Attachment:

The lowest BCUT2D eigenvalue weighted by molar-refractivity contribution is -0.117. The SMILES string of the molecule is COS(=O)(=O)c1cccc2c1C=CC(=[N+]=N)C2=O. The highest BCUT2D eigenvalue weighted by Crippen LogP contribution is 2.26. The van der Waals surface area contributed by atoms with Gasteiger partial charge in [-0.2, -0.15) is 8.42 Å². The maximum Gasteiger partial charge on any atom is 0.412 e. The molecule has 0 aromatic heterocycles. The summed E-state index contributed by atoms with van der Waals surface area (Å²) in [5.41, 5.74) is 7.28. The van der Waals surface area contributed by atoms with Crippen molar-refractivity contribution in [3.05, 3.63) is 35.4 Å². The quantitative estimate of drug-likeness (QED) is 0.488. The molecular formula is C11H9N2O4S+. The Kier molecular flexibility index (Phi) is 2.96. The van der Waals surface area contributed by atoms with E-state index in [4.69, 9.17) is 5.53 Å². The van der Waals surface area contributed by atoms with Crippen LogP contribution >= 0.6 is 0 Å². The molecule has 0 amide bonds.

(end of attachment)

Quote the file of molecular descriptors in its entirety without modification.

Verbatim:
The lowest BCUT2D eigenvalue weighted by molar-refractivity contribution is -0.117. The SMILES string of the molecule is COS(=O)(=O)c1cccc2c1C=CC(=[N+]=N)C2=O. The highest BCUT2D eigenvalue weighted by Crippen LogP contribution is 2.26. The van der Waals surface area contributed by atoms with Gasteiger partial charge in [-0.2, -0.15) is 8.42 Å². The maximum Gasteiger partial charge on any atom is 0.412 e. The molecule has 0 aromatic heterocycles. The summed E-state index contributed by atoms with van der Waals surface area (Å²) in [5.41, 5.74) is 7.28. The van der Waals surface area contributed by atoms with Crippen molar-refractivity contribution in [3.05, 3.63) is 35.4 Å². The quantitative estimate of drug-likeness (QED) is 0.488. The molecular formula is C11H9N2O4S+. The Kier molecular flexibility index (Phi) is 2.96. The van der Waals surface area contributed by atoms with E-state index in [4.69, 9.17) is 5.53 Å². The van der Waals surface area contributed by atoms with Crippen LogP contribution >= 0.6 is 0 Å². The molecule has 0 amide bonds.